Three-quarter-inch hardwood is one of the thickest forms of flooring available today. Most hardwood manufacturers discourage the use of glue as an installation technique for hardwood. This decision is based on the way that hardwood flooring works. Wood is a material that contracts and expands with temperature and humidity. When glue is used to hold down the planks, the wood is unable to breathe, expand and contract when it needs to. Glued wood flooring can pull away from the adhesive or even crack under the pressure. This is not as big of an issue with thinner floors or engineered floors because the thinner wood is more flexible than 3/4-inch hardwood.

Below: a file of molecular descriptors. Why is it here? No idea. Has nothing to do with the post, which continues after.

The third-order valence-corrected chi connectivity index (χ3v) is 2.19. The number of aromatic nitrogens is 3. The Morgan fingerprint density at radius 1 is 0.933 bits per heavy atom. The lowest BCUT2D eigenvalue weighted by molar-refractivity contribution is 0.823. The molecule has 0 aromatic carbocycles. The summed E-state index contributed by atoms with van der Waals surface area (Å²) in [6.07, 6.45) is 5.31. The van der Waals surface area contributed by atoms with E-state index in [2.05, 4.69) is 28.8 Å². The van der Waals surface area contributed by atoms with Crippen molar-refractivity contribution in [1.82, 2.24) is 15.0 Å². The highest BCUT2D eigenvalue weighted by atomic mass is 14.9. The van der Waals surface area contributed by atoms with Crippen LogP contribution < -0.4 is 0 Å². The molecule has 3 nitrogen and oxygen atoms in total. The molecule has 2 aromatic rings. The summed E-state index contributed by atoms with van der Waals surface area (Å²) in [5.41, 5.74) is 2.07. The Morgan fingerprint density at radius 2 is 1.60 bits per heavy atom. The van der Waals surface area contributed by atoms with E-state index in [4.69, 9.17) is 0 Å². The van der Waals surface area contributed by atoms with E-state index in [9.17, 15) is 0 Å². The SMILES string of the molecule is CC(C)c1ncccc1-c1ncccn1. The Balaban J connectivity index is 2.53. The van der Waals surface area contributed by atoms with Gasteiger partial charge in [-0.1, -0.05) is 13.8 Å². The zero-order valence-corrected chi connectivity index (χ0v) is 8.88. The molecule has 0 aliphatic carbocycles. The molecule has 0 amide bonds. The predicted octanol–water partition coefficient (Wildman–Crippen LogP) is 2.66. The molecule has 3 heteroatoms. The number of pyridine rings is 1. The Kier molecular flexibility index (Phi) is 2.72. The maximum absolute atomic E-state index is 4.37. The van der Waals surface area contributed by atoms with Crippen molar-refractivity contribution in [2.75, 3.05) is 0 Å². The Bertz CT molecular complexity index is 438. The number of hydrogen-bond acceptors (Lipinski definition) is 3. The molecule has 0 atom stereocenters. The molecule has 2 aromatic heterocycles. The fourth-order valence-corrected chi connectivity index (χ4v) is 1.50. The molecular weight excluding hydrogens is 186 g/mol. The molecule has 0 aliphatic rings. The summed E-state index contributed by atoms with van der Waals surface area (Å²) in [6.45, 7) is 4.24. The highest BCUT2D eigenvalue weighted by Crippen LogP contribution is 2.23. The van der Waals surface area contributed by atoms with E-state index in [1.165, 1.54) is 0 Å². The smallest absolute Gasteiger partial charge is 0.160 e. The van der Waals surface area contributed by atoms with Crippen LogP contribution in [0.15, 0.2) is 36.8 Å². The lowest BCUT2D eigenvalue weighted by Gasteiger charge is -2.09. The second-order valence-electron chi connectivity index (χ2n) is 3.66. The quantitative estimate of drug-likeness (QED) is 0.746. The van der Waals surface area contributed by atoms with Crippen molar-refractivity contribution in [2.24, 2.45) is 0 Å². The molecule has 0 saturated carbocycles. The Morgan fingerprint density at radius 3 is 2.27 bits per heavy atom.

Most hardwood manufacturers and retailers recommend nailing down ¾-inch hardwood floors. If hardwood is to be used over concrete, manufacturers recommend you place a rubber or plastic moisture barrier between the cement and the plywood subfloor, followed by a layer of black felt paper. If the flooring is to be installed over a plywood subfloor in a pier and beam house only the felt paper barrier is necessary under the floor. Use cut nails or 8 penny finish nails to nail the planks in place.
If you still think gluing your ¾-inch hardwood floor is the best option, there is one kind of adhesive you can use. A urethane adhesive allows more flexibility and breathability than other floor adhesives, so it is the only kind of adhesive that should be used. Before purchasing, determine if the product is safe for use with hardwood floors. If the package does not say it can be used for hardwood, then you should not use that adhesive. Follow all installation instructions exactly or else many companies will not honor their warranty if something goes wrong. A combination of glue and nails can sometimes be used to install hardwood floors.